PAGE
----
The stitch pattern for Shani is repeated three times around the body of the sock. This meant the center of the heel flap and the center of the instep would occur at a different point in the pattern repeat. From a design perspective there would be more details to decide and opportunities to create interesting and varied transitions between different parts of the sock.
Centering a full pattern repeat down the front of the leg created a natural point to continue the ribbing from the leg onto the heel flap. Like the cuff, the ribbing would have a V-shaped transition, albeit upside down. To keep the design cohesive, I repeated that V-shaped transition at the toe. You can see it in the first picture above.
Much of this design was decided on the needle when I knit the prototype pictured here in yellow. For me, this is the best way to design a sock since you will know right away what works and what does not. This was fun to design and I hope you enjoy reading about it and making the sock!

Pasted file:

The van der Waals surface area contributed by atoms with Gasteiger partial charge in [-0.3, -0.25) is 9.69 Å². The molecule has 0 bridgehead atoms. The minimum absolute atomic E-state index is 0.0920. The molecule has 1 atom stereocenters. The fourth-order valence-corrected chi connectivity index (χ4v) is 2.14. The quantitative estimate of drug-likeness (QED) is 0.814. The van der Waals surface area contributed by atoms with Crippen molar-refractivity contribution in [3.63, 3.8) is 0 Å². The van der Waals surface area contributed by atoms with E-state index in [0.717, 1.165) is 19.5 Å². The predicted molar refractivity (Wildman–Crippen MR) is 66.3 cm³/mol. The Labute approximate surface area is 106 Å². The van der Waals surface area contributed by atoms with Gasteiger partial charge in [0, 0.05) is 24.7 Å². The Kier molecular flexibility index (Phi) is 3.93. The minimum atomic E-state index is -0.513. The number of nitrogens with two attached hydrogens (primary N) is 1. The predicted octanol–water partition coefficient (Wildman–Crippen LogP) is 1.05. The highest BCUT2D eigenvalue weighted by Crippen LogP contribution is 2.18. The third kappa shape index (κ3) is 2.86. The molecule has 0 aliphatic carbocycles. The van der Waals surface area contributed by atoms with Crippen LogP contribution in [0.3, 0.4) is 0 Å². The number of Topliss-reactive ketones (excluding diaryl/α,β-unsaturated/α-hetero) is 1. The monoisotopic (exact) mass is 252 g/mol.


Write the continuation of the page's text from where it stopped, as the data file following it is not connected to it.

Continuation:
There is a KAL for Shani in the Twist Collective Ravelry group. The official start will be August 24, and all are welcome and encouraged to join then or later. I will be there to give whatever support and help I can.
For the Love of I-cord
Fiona Ellis is not just a prolific designer, with 13 designs for Twist Collective, alone including such favorites as Harriet, Gwendolyn and Bonnie, she's also innovative to boot. In today's post, she talks about using i-cord in her designs. You can see her most recent application of this technique in Charnwood.
Did you have one of those spool knitting gadgets / toys when you were a kid?